On this blog, we have often discussed how easy it is to get drawn into accepting an intolerable practice. When it is first introduced, no one objects because it is worth trying, and over time, as this innovation becomes standard practice, those who don’t like it are ignored because it’s too late, it’s done that way and will go on being done that way.
Take the idea of giving letter grades to schools. My best recollection is that this idea started in Florida under Governor Jeb Bush, who thinks that testing and accountability solve all problems. Then New York City copied Florida. Now other jurisdictions are doing because, well, because Florida and New York City are doing it.
In my neighborhood in Brooklyn, there is an excellent public school. One year it got an A, and everyone was happy and proud. The next year, it got an F, and no one knew why: Same principal, same teachers, same methods, same materials, same students. What was the point of the A or the F? The principal didn’t know. Neither do I.
Several readers sent me an article about how the state of Florida made a mistake in giving out letter grades and raised the grades of a number of schools in Palm Beach. Good for Palm Beach, but remember that the whole system of letter grades is stupid. Of course, there are mistakes, including many that will never be corrected. Just because you get an A doesn’t mean that the competition is valid. It is not.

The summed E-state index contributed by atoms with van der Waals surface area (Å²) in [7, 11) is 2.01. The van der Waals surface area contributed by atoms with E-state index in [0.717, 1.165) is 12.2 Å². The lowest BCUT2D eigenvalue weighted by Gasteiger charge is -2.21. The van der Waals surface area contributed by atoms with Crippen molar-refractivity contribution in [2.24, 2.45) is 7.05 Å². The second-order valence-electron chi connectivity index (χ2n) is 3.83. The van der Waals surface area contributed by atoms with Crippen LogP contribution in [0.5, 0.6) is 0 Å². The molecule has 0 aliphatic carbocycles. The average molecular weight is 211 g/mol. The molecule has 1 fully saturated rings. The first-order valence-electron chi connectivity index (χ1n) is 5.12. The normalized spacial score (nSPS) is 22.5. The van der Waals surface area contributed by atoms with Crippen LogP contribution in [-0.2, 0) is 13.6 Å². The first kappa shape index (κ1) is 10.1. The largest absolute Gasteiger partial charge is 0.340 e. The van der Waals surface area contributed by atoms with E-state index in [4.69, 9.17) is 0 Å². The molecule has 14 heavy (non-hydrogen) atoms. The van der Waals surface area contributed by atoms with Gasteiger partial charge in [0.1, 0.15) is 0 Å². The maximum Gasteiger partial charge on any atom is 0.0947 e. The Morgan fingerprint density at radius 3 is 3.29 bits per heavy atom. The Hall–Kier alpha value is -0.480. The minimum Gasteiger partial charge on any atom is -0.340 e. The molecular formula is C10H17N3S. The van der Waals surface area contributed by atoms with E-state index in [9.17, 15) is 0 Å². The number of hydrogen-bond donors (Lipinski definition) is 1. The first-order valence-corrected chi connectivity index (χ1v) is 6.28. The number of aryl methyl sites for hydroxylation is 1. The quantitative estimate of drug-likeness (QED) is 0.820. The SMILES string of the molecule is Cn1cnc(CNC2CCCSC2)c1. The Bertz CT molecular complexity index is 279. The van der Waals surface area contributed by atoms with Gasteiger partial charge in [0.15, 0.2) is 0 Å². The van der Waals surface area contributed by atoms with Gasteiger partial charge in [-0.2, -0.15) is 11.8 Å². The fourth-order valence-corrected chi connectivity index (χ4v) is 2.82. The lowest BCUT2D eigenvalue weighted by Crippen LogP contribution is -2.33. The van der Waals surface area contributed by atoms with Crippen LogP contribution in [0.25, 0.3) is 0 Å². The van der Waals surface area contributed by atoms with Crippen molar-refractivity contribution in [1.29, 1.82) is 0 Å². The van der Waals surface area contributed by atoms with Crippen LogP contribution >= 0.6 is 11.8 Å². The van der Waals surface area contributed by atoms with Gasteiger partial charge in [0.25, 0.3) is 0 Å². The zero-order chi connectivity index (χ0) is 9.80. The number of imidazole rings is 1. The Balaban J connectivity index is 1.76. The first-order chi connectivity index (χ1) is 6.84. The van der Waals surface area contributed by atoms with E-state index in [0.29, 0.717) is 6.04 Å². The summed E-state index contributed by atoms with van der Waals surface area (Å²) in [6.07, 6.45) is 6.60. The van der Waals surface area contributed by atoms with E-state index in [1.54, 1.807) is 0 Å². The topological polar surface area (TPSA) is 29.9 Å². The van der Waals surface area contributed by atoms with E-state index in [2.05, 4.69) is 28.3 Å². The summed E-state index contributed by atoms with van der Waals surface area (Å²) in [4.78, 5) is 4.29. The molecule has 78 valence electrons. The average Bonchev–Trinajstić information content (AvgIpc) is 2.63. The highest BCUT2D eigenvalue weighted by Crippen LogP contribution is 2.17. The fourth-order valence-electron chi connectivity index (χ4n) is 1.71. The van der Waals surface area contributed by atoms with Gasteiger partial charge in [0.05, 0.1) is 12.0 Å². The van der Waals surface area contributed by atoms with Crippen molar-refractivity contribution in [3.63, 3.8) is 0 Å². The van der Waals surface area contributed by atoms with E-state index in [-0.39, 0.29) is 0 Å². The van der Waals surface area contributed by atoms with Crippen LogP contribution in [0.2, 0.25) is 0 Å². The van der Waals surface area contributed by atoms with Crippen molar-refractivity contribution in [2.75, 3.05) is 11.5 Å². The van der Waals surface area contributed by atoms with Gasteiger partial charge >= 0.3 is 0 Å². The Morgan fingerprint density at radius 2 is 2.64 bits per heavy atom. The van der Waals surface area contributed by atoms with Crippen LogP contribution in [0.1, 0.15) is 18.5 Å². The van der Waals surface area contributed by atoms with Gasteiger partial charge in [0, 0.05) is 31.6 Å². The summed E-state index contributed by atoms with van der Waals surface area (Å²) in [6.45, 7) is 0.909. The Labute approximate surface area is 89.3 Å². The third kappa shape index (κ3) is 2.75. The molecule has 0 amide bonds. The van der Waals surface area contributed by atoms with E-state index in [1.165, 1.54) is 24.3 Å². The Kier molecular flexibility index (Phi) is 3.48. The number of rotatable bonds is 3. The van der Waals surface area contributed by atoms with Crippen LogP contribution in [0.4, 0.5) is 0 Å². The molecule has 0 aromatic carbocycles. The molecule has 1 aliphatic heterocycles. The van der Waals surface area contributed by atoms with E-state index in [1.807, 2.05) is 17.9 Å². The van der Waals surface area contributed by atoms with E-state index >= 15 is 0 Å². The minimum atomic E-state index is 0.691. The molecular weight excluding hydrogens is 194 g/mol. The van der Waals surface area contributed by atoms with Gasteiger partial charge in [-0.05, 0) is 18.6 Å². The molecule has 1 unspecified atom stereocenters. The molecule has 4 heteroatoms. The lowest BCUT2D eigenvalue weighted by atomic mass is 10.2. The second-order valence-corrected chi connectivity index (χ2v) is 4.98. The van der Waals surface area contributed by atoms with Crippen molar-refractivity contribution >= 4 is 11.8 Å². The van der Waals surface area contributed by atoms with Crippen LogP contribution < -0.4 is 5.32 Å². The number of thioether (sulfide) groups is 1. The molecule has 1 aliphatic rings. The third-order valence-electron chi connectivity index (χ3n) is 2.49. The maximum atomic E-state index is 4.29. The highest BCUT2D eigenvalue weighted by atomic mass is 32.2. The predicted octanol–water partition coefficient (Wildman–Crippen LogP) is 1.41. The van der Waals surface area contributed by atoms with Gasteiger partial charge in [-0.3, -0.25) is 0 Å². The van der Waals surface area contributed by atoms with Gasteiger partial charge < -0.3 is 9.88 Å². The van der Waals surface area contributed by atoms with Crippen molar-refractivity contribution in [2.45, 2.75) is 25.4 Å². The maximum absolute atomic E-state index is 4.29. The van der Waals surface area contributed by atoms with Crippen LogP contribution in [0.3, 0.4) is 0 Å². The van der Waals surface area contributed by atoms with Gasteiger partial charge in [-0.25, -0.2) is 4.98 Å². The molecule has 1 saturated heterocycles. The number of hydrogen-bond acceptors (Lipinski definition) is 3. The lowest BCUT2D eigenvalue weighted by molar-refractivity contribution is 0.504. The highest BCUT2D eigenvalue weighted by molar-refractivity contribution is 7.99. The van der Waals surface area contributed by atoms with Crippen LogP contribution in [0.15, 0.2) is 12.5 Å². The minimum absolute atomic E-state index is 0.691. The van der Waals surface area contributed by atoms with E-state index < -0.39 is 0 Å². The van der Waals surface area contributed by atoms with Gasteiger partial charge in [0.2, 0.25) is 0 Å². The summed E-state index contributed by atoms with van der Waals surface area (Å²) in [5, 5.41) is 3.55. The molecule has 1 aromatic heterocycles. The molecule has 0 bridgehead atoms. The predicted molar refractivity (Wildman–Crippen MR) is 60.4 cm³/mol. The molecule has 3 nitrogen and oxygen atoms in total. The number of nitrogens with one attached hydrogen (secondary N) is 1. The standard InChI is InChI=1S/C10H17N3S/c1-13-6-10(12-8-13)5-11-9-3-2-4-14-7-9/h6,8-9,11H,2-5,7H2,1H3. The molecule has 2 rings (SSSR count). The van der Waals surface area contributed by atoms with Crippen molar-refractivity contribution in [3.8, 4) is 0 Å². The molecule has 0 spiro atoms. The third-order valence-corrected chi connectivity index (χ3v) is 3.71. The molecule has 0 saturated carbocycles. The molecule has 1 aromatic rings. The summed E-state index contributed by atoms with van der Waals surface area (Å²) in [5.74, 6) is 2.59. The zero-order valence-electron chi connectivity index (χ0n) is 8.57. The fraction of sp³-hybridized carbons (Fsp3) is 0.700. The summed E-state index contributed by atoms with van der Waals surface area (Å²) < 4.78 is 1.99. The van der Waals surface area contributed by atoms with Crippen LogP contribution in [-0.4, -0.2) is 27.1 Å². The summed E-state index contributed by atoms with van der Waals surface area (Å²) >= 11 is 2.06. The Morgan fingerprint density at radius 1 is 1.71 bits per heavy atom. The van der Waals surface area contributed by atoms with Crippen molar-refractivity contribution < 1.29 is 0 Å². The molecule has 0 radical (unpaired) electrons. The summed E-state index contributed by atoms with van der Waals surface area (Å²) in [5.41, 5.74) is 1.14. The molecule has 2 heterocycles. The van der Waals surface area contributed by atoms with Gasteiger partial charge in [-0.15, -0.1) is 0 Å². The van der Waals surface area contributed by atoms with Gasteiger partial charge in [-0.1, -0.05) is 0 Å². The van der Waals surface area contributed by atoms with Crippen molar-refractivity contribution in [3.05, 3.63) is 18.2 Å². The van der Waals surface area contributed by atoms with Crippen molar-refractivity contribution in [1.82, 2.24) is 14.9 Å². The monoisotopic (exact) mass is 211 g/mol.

One of the great things about fiction, especially science fiction, is that we see how people get trapped in a world that is not of their making, a world that offends their sense of decency. Most people accept that world as it is. A few don’t. The question is always whether the dissidents figure out a way to get others to see the world as they do or whether they die fighting an unjust system.
Giving a letter grade to a school is the height of absurdity. It’s one thing to create a report card, which informs the school about ways it can improve. Such a report card might have thirty different categories, each evaluated to show the school its strengths and weaknesses and to start a conversation about how to improve.
But a letter grade is a Scarlet Letter. It says “This is an A school” or “this is a D school,” whatever.
Imagine if we sent children home with a report card with a single letter on it. “This child is a D.” Parents would be outraged. They would immediately understand that you are branding their son or daughter, not evaluating their performance. The purpose of evaluation is to support and improve, not to stigmatize.
To change the world, which now seems so locked into bad and destructive practices, we must change our vision. We must spread our vision to others and help others to understand that schools, like children, are complex, not unidimensional. We stopped putting dunce caps on children many years ago. We should stop thinking that schools will get better if we put a dunce cap on them.